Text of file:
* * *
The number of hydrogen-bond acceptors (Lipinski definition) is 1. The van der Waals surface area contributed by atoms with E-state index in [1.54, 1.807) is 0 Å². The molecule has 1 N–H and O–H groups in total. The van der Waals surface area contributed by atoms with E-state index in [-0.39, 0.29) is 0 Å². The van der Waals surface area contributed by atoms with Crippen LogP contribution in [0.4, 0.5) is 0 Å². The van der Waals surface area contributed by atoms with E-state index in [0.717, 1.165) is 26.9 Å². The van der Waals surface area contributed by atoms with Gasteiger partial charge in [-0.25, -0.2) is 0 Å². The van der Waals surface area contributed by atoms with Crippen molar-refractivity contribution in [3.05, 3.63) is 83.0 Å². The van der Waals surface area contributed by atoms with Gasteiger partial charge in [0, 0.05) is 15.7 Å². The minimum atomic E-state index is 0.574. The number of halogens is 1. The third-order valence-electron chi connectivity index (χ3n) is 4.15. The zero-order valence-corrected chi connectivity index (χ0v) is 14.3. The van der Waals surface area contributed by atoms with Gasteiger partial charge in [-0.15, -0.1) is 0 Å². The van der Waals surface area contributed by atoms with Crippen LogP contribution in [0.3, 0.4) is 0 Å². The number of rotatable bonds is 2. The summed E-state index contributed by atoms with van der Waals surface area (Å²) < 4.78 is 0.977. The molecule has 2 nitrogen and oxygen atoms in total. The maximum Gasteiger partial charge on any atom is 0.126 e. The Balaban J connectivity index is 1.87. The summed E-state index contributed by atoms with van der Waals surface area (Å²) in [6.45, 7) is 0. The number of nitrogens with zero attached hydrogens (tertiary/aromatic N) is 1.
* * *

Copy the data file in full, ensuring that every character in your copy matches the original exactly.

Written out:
The number of hydrogen-bond acceptors (Lipinski definition) is 1. The van der Waals surface area contributed by atoms with E-state index in [1.54, 1.807) is 0 Å². The molecule has 1 N–H and O–H groups in total. The van der Waals surface area contributed by atoms with E-state index in [-0.39, 0.29) is 0 Å². The van der Waals surface area contributed by atoms with Crippen LogP contribution in [0.4, 0.5) is 0 Å². The van der Waals surface area contributed by atoms with E-state index in [0.717, 1.165) is 26.9 Å². The van der Waals surface area contributed by atoms with Gasteiger partial charge in [-0.25, -0.2) is 0 Å². The van der Waals surface area contributed by atoms with Crippen molar-refractivity contribution in [3.05, 3.63) is 83.0 Å². The van der Waals surface area contributed by atoms with Gasteiger partial charge in [0, 0.05) is 15.7 Å². The minimum atomic E-state index is 0.574. The number of halogens is 1. The third-order valence-electron chi connectivity index (χ3n) is 4.15. The zero-order valence-corrected chi connectivity index (χ0v) is 14.3. The van der Waals surface area contributed by atoms with Gasteiger partial charge in [-0.15, -0.1) is 0 Å². The van der Waals surface area contributed by atoms with Crippen LogP contribution in [0.3, 0.4) is 0 Å². The number of rotatable bonds is 2. The summed E-state index contributed by atoms with van der Waals surface area (Å²) < 4.78 is 0.977. The molecule has 2 nitrogen and oxygen atoms in total. The maximum Gasteiger partial charge on any atom is 0.126 e. The Balaban J connectivity index is 1.87. The summed E-state index contributed by atoms with van der Waals surface area (Å²) in [6.45, 7) is 0. The number of nitrogens with zero attached hydrogens (tertiary/aromatic N) is 1.